Victims who are brave enough to report are sometimes re-victimised either by the police with taunts that they brought it upon themselves or by the justice system which forces them to relive every single moment of the rape in proving that they were raped. It is short of unbelievable that in every criminal case, the burden of proof lies with the state prosecution to prove that the accused is guilty beyond reasonable doubt, and the police will carry out every possible investigation to prove an armed hijacking, a murder, a theft without much help from the victim of the crime but with rape they just shift the burden onto the victim. Yes, rape is unique in that it usually occurs in the presence of two people, the perpetrator and the victim alone hence the cooperation of the victim is needed but then if the reliance of the police on the victim were so heavy in all cases, murder cases would never be resolved since the victim would be dead and gone. It is merely the attitude of the police and the prosecution towards the crime of rape that makes them feel it is not their place to prove that a woman has been raped. She must prove it herself!!! And so the cycle of violence never ends as would-be rapists realise that they stand a good chance of getting away with their crime.

However today, I salute one brave woman who has made it her life commitment to create an environment that makes it possible for every rape to be reported and for every report to be received by sensitive, well trained officials. She helps to track cases of abuse and bring them to the eyes of the police. She conducts training with police officials to sensitise them to respond appropriately to the plea of a victim. She haunted the Victim Friendly Unit of the police department to keep track of incidences of insensitivity to victims of rape. She fought and continues to fight to ensure that victims of rape find healing and learn to outlive their traumatic experiences. What impresses me most about her is how, as a victim of rape and abuse herself from the time she was 6 years old, she has managed to emerge a survivor and resolved to create a network of support for women going through the same experiences.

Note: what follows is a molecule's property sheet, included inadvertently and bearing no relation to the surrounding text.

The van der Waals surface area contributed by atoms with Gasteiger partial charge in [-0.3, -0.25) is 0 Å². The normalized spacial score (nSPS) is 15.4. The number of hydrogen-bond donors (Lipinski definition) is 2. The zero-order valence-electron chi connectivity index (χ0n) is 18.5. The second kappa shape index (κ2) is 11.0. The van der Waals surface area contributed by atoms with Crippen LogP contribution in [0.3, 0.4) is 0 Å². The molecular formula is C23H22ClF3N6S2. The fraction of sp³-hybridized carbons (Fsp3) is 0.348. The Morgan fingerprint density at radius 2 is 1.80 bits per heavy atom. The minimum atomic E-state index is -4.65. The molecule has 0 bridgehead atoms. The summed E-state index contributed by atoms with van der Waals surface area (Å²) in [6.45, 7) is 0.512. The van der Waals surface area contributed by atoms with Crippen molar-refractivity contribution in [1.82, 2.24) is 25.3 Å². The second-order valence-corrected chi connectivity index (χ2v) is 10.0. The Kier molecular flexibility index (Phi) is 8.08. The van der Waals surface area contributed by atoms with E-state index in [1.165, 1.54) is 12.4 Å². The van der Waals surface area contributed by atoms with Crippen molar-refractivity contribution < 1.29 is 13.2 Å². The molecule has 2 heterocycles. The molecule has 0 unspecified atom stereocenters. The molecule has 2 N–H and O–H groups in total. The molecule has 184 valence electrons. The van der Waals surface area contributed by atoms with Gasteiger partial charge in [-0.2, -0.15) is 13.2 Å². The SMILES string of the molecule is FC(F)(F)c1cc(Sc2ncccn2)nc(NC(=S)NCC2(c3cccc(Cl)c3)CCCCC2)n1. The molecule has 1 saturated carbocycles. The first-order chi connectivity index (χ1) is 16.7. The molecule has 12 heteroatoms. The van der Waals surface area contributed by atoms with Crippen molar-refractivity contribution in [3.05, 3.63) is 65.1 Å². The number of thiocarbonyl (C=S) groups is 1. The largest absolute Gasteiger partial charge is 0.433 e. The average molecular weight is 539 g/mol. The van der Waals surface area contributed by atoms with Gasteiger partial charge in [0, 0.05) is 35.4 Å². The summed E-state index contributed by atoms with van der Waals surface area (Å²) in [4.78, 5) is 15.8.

Popularly known as Muzvare Betty, Betty Makoni is a wife, the mother of three and the Director of Girl Child Network International. Girl Child Network International supports and promotes the rights of girls, advocates their empowerment and education. It aims at advancing the circumstances of girls especially those that are economically deprived, at risk of abuse, subject to harmful cultural practices, or living in areas of instability. This organisation has its roots in Zimbabwe where Betty founded the Girl Child Network Zimbabwe in 1998 aiming to defend the rights of the girl child. The methodology that Girl Child Network uses in executing its functions has been replicated in Swaziland, Malawi and South Africa. Through Girl Child Network, Betty has created a network of safe houses where girls can get healing, find a safe haven and can rebuild their lives in the aftermath of sexual abuse.

Betty Makoni receiving the CNN Heroes award

Her outcry against rape, whether committed in random acts of violence on the streets, in the homes or as organised political violence has been loud and consistent. As she declares herself she is driven to “remind policy makers and leaders to change policies, attitudes and laws that are detrimental to the growth and development of the girl child.”

In the run up to the 2008 elections, Betty was threatened, arrested and interrogated for her work for five days. Betty also recorded an unprecedented number of cases of politically motivated rape (amongst both women and children) during the Operation Murambatsvina (Restore Order) that government carried out in 2006. The findings of her research were disputed by many, including other civil society actors (without providing alternative and credible proof that the rapes were fewer than what Betty had reported). She made many politicians upset with her findings and she was forced to leave the country for her own safety and security. She challenged the abuse perpetrated by and successfully secured the conviction of a church sect leader, Madzibaba Nzira who was raping women in the name of religion. Her organisation has also challenged big people in power such as the advisor of the reserve bank governor for abusing young girls. On her personal blog, Betty continues to place in the spotlight incidences of abuse, and discrimination of women. She was one of the individuals that picked up and widely shared my article in which I cried foul against the treatment of the suspected female rapists that were being persecuted and subjected to media trials in Zimbabwe in October 2011.